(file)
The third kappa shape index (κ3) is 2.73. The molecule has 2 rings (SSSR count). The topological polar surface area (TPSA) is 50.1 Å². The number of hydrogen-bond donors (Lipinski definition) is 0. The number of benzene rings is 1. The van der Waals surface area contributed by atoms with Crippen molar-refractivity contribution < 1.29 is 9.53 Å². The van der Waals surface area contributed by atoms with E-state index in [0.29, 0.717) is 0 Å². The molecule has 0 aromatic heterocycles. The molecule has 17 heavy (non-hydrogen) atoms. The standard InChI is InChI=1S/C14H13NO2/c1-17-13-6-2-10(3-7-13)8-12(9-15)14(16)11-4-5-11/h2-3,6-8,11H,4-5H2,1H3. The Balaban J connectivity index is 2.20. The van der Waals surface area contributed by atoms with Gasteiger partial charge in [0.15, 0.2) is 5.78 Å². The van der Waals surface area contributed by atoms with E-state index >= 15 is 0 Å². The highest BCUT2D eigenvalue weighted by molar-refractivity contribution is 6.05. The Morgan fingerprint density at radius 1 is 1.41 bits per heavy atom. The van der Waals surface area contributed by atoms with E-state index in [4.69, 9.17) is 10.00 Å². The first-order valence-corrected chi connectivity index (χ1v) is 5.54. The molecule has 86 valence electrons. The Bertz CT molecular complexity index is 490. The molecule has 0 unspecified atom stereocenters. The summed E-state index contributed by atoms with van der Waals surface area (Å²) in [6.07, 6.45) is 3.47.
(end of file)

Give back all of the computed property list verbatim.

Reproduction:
The third kappa shape index (κ3) is 2.73. The molecule has 2 rings (SSSR count). The topological polar surface area (TPSA) is 50.1 Å². The number of hydrogen-bond donors (Lipinski definition) is 0. The number of benzene rings is 1. The van der Waals surface area contributed by atoms with Crippen molar-refractivity contribution < 1.29 is 9.53 Å². The van der Waals surface area contributed by atoms with E-state index in [0.29, 0.717) is 0 Å². The molecule has 0 aromatic heterocycles. The molecule has 17 heavy (non-hydrogen) atoms. The standard InChI is InChI=1S/C14H13NO2/c1-17-13-6-2-10(3-7-13)8-12(9-15)14(16)11-4-5-11/h2-3,6-8,11H,4-5H2,1H3. The Balaban J connectivity index is 2.20. The van der Waals surface area contributed by atoms with Gasteiger partial charge in [0.15, 0.2) is 5.78 Å². The van der Waals surface area contributed by atoms with E-state index >= 15 is 0 Å². The highest BCUT2D eigenvalue weighted by molar-refractivity contribution is 6.05. The Morgan fingerprint density at radius 1 is 1.41 bits per heavy atom. The van der Waals surface area contributed by atoms with E-state index in [4.69, 9.17) is 10.00 Å². The first-order valence-corrected chi connectivity index (χ1v) is 5.54. The molecule has 86 valence electrons. The Bertz CT molecular complexity index is 490. The molecule has 0 unspecified atom stereocenters. The summed E-state index contributed by atoms with van der Waals surface area (Å²) in [6.07, 6.45) is 3.47.